Coleman making case for final pitching spot

Coleman making case for final pitching spot

Coleman making case for final pitching spot
MESA, Ariz. -- Casey Coleman was called on to pitch the seventh inning Wednesday and face the Athletics' big men, Hideki Matsui, Kurt Suzuki and Mark Ellis.

He retired all three, and although Coleman won't know where he'll start the 2011 season until Saturday, that one inning may help him the rest of the year.

Coleman got ahead of Matsui, 0-2, and then tried to throw a fastball in. In his previous outing, he had executed that pitch well. The right-hander threw a good one but didn't get the call. His next pitch was a changeup, and Matsui flew out.

"It was a good experience, facing those hitters," Coleman said.

He's being considered for either the rotation or the bullpen for the Cubs, who have one opening left. Cubs manager Mike Quade said Friday that Andrew Cashner has made the team but had yet to designate his role. If Cashner goes to the bullpen, there's one opening in the rotation. If Cashner is a starter, there's an opening in the 'pen.

Coleman said he'd do whatever the Cubs want.

"I like to say I have a rubber arm," he said. "I love being out there whenever they need me. Yeah, it's Spring Training and you're still trying to get in shape, but eight pitches [Wednesday], and I was fine. I could go [Thursday, Friday], whenever they needed me."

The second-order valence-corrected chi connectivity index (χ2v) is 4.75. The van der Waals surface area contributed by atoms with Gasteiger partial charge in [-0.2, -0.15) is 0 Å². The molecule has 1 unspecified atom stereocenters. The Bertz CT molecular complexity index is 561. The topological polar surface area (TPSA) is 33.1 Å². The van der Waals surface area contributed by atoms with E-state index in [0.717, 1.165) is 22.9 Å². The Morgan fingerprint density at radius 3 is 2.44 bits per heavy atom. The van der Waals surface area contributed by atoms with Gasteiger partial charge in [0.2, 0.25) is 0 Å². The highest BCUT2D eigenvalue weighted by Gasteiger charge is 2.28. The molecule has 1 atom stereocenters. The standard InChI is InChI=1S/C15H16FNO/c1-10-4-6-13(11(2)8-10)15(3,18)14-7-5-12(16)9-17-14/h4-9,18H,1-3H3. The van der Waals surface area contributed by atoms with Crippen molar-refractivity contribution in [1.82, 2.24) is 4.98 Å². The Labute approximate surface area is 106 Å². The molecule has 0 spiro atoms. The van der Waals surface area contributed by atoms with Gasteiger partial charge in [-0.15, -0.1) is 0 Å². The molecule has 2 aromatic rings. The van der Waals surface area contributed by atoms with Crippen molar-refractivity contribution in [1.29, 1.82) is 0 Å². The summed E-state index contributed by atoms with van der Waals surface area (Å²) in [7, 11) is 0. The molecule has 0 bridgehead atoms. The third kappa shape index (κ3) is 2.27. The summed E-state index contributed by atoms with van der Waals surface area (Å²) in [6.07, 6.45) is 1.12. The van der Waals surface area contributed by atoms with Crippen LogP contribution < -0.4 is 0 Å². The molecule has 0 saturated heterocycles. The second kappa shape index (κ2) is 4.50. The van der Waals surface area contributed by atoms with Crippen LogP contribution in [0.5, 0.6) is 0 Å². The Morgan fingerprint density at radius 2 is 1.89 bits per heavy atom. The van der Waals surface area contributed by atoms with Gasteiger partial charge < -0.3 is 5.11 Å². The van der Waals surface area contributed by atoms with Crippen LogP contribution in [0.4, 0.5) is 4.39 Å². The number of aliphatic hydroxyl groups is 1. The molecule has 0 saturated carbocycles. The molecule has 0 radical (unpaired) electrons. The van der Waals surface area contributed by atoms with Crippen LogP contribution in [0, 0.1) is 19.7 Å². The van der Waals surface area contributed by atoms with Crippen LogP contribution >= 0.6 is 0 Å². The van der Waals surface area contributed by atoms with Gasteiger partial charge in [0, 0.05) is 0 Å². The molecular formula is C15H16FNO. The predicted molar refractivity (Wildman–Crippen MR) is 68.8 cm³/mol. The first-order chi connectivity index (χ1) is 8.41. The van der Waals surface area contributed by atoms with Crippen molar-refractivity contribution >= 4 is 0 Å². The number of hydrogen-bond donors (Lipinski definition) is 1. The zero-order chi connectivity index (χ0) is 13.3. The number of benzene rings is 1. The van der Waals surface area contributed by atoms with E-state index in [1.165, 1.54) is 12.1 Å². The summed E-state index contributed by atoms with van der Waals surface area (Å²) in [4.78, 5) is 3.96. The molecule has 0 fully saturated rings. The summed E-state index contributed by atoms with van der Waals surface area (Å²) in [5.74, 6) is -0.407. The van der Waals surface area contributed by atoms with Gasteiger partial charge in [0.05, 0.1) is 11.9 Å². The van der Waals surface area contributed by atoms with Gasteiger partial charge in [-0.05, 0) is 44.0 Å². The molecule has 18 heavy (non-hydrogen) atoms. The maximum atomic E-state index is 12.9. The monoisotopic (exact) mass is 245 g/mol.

What impressed the Cubs was how the right-hander handled the A's lefties.

"That's a plus because they can trust you no matter what the situation is," he said. "If the bullpen needs a rest, and you're in the bullpen, it gives them a lot more confidence, especially against a lefty like [Matsui], who's proven in the big leagues."

It's taken a little time for the 23-year-old pitcher to develop that. Last season, he was 10-7 with a 4.07 ERA at Triple-A Iowa and was called up to the big leagues for the first time. He went 4-2 with a 4.11 ERA in 12 games, making eight starts.

"For me, it's just confidence," Coleman said. "Last year I started to struggle a little against lefties. Being able to execute the changeup early and the fastball in late, if you can do that, you'll have success against lefties. Being a left-handed hitter, I know how tough it was to stay in on a fastball that tails back or a changeup away. I'm using that to my advantage."

Being a hitter has helped him become a better pitcher.

"I know how hard it is to be a hitter," he said. "It gives you that extra confidence knowing these guys up there aren't perfect. It's definitely an added confidence boost."